On Tuesday, 77-year old Verna, mother of eight and wife who had just celebrated her second anniversary (second marriage, after being widowed), was working in her garden when she began to feel nauseous, clammy and experienced blurred vision. She couldn’t even see her cell phone numbers. She told her husband Wayne that she was going in the house.
After 10 to 15 minutes had passed, Wayne went into the house to check on her. She was covered with vomit and was lying down on the couch. Both thinking it was just an upset stomach, he went next door to the neighbor’s house to get some white soda. The neighbor didn’t have any white soda, but mentioned that it may be a heart attack. Verna had heard that heart attack symptoms were often arm and back pain.
“It never crossed my mind that I may be having a heart attack,” said Verna. “I thought I was going to pass out.”
When Wayne returned to the house, he called an ambulance. The representative told him it sounded like a heart attack. The ambulance arrived in approximately 20 minutes and took her to Iron County Hospital, a two-mile ride from their home.
“They wouldn’t let me in the room to see her,” said Wayne. While Verna was in the exam room, she told them that about a week prior to this incident she was experiencing heavy pressure on her chest, but no pain. It was difficult also to breath. This happened several times the week before.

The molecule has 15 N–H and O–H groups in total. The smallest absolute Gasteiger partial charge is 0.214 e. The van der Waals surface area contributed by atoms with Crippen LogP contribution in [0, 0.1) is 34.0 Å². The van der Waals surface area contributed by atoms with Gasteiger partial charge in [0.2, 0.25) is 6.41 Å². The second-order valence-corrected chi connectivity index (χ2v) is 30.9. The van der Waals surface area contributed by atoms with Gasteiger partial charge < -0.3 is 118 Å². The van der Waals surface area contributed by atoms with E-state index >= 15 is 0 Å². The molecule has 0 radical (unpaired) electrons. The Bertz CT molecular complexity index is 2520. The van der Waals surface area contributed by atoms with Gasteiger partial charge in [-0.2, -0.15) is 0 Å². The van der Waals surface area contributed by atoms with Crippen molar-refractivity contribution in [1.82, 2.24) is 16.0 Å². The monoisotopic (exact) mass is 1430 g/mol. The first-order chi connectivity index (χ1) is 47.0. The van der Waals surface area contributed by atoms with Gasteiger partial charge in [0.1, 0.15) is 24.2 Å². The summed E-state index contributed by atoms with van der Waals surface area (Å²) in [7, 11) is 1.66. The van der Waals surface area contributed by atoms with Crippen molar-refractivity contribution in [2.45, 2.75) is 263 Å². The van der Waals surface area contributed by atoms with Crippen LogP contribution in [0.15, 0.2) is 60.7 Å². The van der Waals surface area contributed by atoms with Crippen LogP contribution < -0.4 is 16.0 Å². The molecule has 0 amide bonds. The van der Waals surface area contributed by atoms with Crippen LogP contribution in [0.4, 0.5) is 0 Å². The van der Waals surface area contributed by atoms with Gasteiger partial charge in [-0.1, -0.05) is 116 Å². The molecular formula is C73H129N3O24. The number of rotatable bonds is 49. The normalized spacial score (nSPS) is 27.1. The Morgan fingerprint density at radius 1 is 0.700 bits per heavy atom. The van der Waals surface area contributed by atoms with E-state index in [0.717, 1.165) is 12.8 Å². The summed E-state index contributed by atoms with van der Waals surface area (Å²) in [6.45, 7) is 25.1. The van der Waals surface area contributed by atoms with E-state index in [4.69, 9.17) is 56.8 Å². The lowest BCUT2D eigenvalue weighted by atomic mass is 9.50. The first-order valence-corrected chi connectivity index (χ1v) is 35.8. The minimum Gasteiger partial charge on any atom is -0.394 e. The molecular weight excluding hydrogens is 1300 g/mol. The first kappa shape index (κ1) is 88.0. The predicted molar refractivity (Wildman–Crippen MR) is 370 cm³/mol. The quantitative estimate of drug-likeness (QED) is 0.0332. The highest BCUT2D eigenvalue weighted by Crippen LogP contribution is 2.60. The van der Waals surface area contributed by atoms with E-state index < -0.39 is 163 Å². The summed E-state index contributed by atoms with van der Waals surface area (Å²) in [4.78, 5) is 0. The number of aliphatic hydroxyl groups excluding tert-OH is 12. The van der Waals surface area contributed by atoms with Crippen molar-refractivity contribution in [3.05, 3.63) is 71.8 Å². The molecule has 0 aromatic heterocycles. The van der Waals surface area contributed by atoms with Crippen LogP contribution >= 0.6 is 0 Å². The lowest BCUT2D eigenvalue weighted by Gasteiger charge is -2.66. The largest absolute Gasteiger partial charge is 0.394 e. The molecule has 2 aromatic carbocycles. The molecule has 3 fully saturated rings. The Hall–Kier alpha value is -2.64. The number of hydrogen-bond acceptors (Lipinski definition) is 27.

The doctor told Wayne that they needed to transport Verna to Missouri Baptist Medical Center where she would be well cared for. They are both members of Air-Vac, so there was no anxiety about the method of transportation.
With one phone call to Missouri Baptist’s ER, Iron County Hospital activated the Heart LifeLine Alliance program. Verna was airlifted to Missouri Baptist Medical Center. She was one of the first patients to benefit from this program, which launched just in time to save her life.
Dr. John R. Groll, MD, cardiologist at Missouri Baptist Medical Center, told Verna that she had experienced a heart attack and that they were going to take care of it. Immediately Verna was taken to the Cath Lab for a coronary angioplasty with a stent to open the blocked vessel.
“I was never nervous,” said Verna. “Everyone seemed to know what they were doing.” After the procedure, she went to recovery and then to ICU where the doctor told her they were going to move her to a different room. “I asked him if I could move to my room at home,” said Verna. He told her “no,” but if all goes well, you’ll go home in three days.
On Wednesday, she felt fine and was on solid food. Wayne stayed by her bedside until 9 p.m. On Thursday, she was walking the halls morning and afternoon.
“I thought I had lost the first girl I ever dated, “ said Wayne Pewitt, Verna’s husband. They had celebrated their second anniversary on April 17, seven days prior to the heart attack. Childhood sweethearts, they both married other people and had families. Verna has five daughters and three sons. Her children live in Imperial, Salem, Springfield and Cape Girardeau, Missouri, as well as in Iowa and Arizona. Wayne lived in Florida for 54 years and has three children. Their spouses died leaving them widowed.
Someone told Vera about Wayne being lonely in Arizona. Her daughter in Imperial, Missouri called him. He visited her in Iron County and the rest is history. “It’s exciting that my wife is the first patient of this step-by-step care,” said Wayne. “The time factor saves lives. We’re happy that Missouri Baptist has this plan. It will help people.”